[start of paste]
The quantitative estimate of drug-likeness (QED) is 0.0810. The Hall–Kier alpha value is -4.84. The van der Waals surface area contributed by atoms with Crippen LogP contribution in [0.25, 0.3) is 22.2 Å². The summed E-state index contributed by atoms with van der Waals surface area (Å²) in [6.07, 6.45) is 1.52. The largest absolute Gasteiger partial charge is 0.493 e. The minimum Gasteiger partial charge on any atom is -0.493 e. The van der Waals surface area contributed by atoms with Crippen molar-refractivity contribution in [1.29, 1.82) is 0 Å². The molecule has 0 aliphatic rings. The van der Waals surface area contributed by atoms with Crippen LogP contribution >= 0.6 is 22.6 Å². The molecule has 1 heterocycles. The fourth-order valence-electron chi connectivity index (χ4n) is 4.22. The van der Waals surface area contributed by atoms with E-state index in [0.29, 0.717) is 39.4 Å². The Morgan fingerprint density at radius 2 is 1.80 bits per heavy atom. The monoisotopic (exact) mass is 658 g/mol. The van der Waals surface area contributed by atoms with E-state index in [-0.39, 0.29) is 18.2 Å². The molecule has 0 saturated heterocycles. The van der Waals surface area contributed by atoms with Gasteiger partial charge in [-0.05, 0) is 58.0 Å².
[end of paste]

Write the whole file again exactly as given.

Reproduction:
The quantitative estimate of drug-likeness (QED) is 0.0810. The Hall–Kier alpha value is -4.84. The van der Waals surface area contributed by atoms with Crippen LogP contribution in [0.25, 0.3) is 22.2 Å². The summed E-state index contributed by atoms with van der Waals surface area (Å²) in [6.07, 6.45) is 1.52. The largest absolute Gasteiger partial charge is 0.493 e. The minimum Gasteiger partial charge on any atom is -0.493 e. The van der Waals surface area contributed by atoms with Crippen molar-refractivity contribution in [1.29, 1.82) is 0 Å². The molecule has 0 aliphatic rings. The van der Waals surface area contributed by atoms with Crippen LogP contribution >= 0.6 is 22.6 Å². The molecule has 1 heterocycles. The fourth-order valence-electron chi connectivity index (χ4n) is 4.22. The van der Waals surface area contributed by atoms with E-state index in [0.29, 0.717) is 39.4 Å². The Morgan fingerprint density at radius 2 is 1.80 bits per heavy atom. The monoisotopic (exact) mass is 658 g/mol. The van der Waals surface area contributed by atoms with E-state index in [-0.39, 0.29) is 18.2 Å². The molecule has 0 saturated heterocycles. The van der Waals surface area contributed by atoms with Gasteiger partial charge in [-0.05, 0) is 58.0 Å².